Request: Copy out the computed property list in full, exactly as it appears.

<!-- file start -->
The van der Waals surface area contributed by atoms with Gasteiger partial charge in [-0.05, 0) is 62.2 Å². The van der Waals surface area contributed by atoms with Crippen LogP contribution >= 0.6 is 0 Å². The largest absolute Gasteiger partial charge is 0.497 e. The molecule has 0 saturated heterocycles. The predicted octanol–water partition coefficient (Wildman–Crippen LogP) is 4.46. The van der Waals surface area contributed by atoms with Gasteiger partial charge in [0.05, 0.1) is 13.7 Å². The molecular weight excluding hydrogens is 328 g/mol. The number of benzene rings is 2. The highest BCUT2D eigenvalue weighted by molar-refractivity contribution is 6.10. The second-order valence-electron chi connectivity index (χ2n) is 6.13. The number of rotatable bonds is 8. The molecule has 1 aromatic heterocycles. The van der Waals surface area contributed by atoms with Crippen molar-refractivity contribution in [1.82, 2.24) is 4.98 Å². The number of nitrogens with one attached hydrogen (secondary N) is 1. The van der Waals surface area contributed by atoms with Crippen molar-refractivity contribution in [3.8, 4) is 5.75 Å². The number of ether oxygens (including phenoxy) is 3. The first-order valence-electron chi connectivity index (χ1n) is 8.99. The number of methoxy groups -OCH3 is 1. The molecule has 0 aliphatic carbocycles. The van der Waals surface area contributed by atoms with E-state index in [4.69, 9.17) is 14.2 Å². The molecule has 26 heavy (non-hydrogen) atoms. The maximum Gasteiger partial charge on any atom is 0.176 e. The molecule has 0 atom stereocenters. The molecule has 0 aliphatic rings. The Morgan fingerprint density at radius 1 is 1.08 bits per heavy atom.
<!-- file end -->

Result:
The van der Waals surface area contributed by atoms with Gasteiger partial charge in [-0.05, 0) is 62.2 Å². The van der Waals surface area contributed by atoms with Crippen LogP contribution >= 0.6 is 0 Å². The largest absolute Gasteiger partial charge is 0.497 e. The molecule has 0 saturated heterocycles. The predicted octanol–water partition coefficient (Wildman–Crippen LogP) is 4.46. The van der Waals surface area contributed by atoms with Gasteiger partial charge in [0.05, 0.1) is 13.7 Å². The molecular weight excluding hydrogens is 328 g/mol. The number of benzene rings is 2. The highest BCUT2D eigenvalue weighted by molar-refractivity contribution is 6.10. The second-order valence-electron chi connectivity index (χ2n) is 6.13. The number of rotatable bonds is 8. The molecule has 1 aromatic heterocycles. The van der Waals surface area contributed by atoms with Crippen molar-refractivity contribution in [1.82, 2.24) is 4.98 Å². The number of nitrogens with one attached hydrogen (secondary N) is 1. The van der Waals surface area contributed by atoms with Crippen molar-refractivity contribution in [3.8, 4) is 5.75 Å². The number of ether oxygens (including phenoxy) is 3. The first-order valence-electron chi connectivity index (χ1n) is 8.99. The number of methoxy groups -OCH3 is 1. The molecule has 0 aliphatic carbocycles. The van der Waals surface area contributed by atoms with E-state index in [4.69, 9.17) is 14.2 Å². The molecule has 26 heavy (non-hydrogen) atoms. The maximum Gasteiger partial charge on any atom is 0.176 e. The molecule has 0 atom stereocenters. The molecule has 0 aliphatic rings. The Morgan fingerprint density at radius 1 is 1.08 bits per heavy atom.